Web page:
By Stephanie Carrillo, Senior Marketing Consultant at Heinz Marketing

Recently, I started down the path to improve Heinz Marketing visibility by making some essential SEO updates to our website pages. Over my career, I have worked with inhouse SEO teams and agencies, but I am not an SEO expert. As I began to explore why Heinz Marketing search traffic dropped, I discovered a much deeper issue with our website performance.  I hope this blog post can help guide other small companies, who may not have an SEO expert or a webmaster on hand, to show a few ways to monitor your website performance and health.

Website Performance and SEO

Website performance and SEO go hand and hand, and so does accessibility and standard website best practices. In fact, some believe there are about 200 separate ranking factors factored into a Google algorithm.  That is a lot to keep track of, but I am here to focus on a couple of ways to assess your website for deep-rooted problems.

Often, small businesses do not have a webmaster to keep up with general website maintenance. Heinz Marketing is guilty, we push out new content, but never clean up the backend components of our website. In our company of nine consultants, there are no web developers. WordPress and other marketing tools like Marketo and Hubspot, make it easy for anyone to create a website or build landing pages with little to no experience. So therein lies the underlining problem; these tools make it easy to publish content, but often, website best practices are missed, and your website performance can suffer.

As far as SEO goes, you can push out great content, but if your website is not running smoothly, your SEO efforts are impacted. That’s why the use of these free webmaster tools is so crucial to your SEO efforts and overall website health.

Page Load

The speed at which your website loads is one of the primary factors for SEO. The recommended page load time is 2 seconds. So how do you determine your site speed? There are several tools out there; I used PageSpeed Insights from Google Webmaster.  This tool rates your page speed for mobile and desktop separately.  The rating scale is between 0-100. What I discovered; Heinz Marketing mobile website has significant performance issues.

Our mobile pages received an overall rating of 20. Our speed index is showing it takes 7.9 seconds to load our mobile pages, a far cry from the recommended 2 seconds. Yikes! The Heinz Marketing website did not pass the assessment. Therefore, Google will penalize our site for poor performance. Heinz Marketing is now hit with a double whammy because Google also penalizes a website that produces a bad mobile experience.  Last July, Google has begun indexing mobile pages first by default. Max Miller’s article on Having a Mobile Friendly Website Does Impact SEO is a great article to learn more.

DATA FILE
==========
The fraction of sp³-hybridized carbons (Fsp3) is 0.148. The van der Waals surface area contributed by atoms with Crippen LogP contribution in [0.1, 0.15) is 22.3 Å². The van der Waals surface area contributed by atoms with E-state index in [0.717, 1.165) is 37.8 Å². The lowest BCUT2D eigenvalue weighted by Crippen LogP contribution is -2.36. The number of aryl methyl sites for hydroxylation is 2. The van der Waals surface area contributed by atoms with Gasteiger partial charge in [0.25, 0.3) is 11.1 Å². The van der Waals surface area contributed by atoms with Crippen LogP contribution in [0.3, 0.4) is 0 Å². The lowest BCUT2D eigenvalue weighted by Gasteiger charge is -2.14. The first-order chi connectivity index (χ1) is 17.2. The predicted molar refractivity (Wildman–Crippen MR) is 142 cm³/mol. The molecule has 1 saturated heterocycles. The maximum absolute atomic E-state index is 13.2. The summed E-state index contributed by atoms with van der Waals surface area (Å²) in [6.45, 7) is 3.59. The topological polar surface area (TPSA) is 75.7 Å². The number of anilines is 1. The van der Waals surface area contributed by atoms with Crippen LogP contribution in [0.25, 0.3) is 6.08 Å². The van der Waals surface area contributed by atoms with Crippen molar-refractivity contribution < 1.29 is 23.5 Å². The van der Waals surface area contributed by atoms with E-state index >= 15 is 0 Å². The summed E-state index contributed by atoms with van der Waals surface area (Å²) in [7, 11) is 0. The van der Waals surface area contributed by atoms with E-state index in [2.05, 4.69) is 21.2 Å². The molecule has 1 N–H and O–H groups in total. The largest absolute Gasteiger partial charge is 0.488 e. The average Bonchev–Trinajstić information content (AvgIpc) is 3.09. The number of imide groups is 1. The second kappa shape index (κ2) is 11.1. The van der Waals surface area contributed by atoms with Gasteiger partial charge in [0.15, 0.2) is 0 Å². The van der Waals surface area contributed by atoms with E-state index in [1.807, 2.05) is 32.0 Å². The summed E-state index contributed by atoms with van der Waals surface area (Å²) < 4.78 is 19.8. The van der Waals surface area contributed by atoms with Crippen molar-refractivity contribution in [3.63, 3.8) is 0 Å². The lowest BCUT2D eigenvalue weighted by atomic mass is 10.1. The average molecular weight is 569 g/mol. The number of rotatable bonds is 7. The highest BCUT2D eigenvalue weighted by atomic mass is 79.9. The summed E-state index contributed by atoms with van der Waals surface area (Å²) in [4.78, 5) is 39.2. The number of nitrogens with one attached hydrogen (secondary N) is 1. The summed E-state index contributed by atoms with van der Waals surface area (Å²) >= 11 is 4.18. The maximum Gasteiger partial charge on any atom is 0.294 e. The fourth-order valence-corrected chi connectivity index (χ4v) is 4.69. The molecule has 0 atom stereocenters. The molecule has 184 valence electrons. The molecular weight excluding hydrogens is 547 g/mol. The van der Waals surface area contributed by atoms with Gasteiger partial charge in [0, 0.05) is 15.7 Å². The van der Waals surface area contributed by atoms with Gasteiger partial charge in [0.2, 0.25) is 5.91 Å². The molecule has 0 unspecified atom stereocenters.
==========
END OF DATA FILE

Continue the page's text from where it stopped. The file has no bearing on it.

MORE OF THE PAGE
Origin Summary Example

What to take from this report are the vital areas for improvement. Review each recommendation in detail, do not worry if you do not know what it all means. This list will help you prioritize the items to fix first.  If you’re tech-savvy, some of the recommended updates can be made on your own, for instance, adding a new plugin to WordPress. Otherwise, I recommend outsourcing it as a webmaster or developer who is trained and understands coding.

Example of opportunity suggestions to help page load faster

User Experience

Measure is another great webmaster tool I learned about recently. This tool scores your website performance, accessibility, best practices, and SEO.

In this example, we see site performance is a significant issue, and we need to work on accessibility, best practices, and SEO. Just like the previous webmaster tool, this tool outlines a priority list of the items necessary to fix our site and provides a resource guide for more information.

Example Impact Results from Measure Tool

Boosting SEO Results

To boost SEO results, addressing critical site issues is equal to creating new content. Like I mentioned before, website maintenance and SEO go hand in hand. Do not develop a website and leave it. Check your site for errors, remove broken links, address 404 errors, remove old content no longer relevant, and redirect the pages to a similar updated page. The last tip I want to share is that each new page created on your website might have a unique issue. Not all pages are equal, analyze multiple URLs using the webmaster tools; this will help narrow down the pages with the most substantial problems.

Good luck!